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U.S. Long-Term Debt Rule Will Be Stricter for Big Banks

By Ryan Tracy
Published October 9, 2014 The Wall Street Journal

The U.S. will likely adopt a minimum long-term debt requirement for big banks that is stricter than guidelines agreed to by international regulators, Federal Reserve Gov. Daniel Tarullo said Thursday, addressing soon to be released rules designed to make bank bailouts less likely.

Mr. Tarullo, the Fed’s regulatory point man, said the rule the Fed is currently drafting “will probably be a little bit more rigorous with respect to some of the qualifying instruments,” referring to the types of debt that would qualify for the minimum.

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Banks Face Basel Clampdown on Risk-Model Variation

By Boris Groendahl and Rebecca Christie
Published October 9, 2014 Bloomberg

Global regulators are preparing to narrow banks’ options for assessing credit risk in a bid to prevent the understatement of possible losses.

The Basel Committee on Banking Supervision will publish a report by early November on “excessive” variability in the models banks use to assign risk and measure capital needs, Secretary General Bill Coen said in an interview at the regulator’s headquarters in Basel, Switzerland. The document has been prepared for the Group of 20 nations.

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Swaps Traders Resist Moves to Increase Use of Platforms

By Michael Mackenzie
Published September 16, 2014 Financial Times

Reforming over-the-counter derivatives remains a work in progress, as investors, banks and trading venues in the US come to grips with a new era of transacting swaps.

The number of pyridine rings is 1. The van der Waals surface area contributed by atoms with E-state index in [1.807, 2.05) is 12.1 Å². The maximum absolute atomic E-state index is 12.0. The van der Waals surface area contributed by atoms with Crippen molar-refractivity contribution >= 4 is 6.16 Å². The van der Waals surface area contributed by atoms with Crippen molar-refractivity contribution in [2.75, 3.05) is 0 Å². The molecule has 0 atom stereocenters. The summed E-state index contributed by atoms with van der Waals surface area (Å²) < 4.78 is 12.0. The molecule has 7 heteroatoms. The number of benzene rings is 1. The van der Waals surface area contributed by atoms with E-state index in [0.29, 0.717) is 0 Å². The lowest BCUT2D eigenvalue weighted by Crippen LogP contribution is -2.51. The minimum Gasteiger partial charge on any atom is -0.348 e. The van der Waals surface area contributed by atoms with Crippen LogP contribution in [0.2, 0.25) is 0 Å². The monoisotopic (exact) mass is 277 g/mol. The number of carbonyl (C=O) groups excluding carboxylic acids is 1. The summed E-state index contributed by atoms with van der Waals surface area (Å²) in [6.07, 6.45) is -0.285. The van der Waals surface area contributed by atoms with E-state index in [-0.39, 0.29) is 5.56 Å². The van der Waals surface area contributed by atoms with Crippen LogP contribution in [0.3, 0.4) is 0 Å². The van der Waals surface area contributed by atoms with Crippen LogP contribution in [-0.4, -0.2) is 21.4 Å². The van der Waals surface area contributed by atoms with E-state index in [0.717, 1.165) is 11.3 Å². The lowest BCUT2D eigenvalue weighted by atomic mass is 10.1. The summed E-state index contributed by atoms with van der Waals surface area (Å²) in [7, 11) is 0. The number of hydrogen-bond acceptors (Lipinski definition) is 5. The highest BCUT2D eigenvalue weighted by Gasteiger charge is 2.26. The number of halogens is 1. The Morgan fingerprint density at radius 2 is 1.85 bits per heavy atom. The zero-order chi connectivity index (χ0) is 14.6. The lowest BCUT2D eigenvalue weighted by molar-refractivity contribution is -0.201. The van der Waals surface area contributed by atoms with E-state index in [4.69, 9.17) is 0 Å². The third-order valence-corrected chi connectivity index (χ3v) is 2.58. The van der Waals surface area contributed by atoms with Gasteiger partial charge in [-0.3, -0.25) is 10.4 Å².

From a regulatory perspective, the clearing and reporting of US OTC derivatives largely meets the G20 objectives established in the wake of the financial crisis. The US remains well ahead of Europe in terms of writing swap rules.

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ODRG Calls for Deadline to Remove Derivative Reporting Barriers

Published September 11, 2014 Global Markets

In its latest report to the Financial Stability Board and the G20 on derivatives reform, the OTC Derivatives Regulators Group (ODRG), says little has been done in many countries to remove obstacles that prevent reporting of information to improve transparency in the derivatives markets, mitigate systemic risk, and protect against market abuse.

“The Financial Stability Board should make a clear and unambiguous statement that jurisdictions need to remove all barriers that prevent reporting of counterparty-identifying information,” says the report.

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Global Deal in Sight to Prevent Re-run of Post-Lehman Chaos

By Huw Jones
Published September 9, 2014 Reuters

The $700 trillion (434.16 trillion pounds) financial derivatives industry will make a fundamental change to its contracts this year to help regulators wind down failed banks without destabilising markets, the world's main derivatives body said on Tuesday.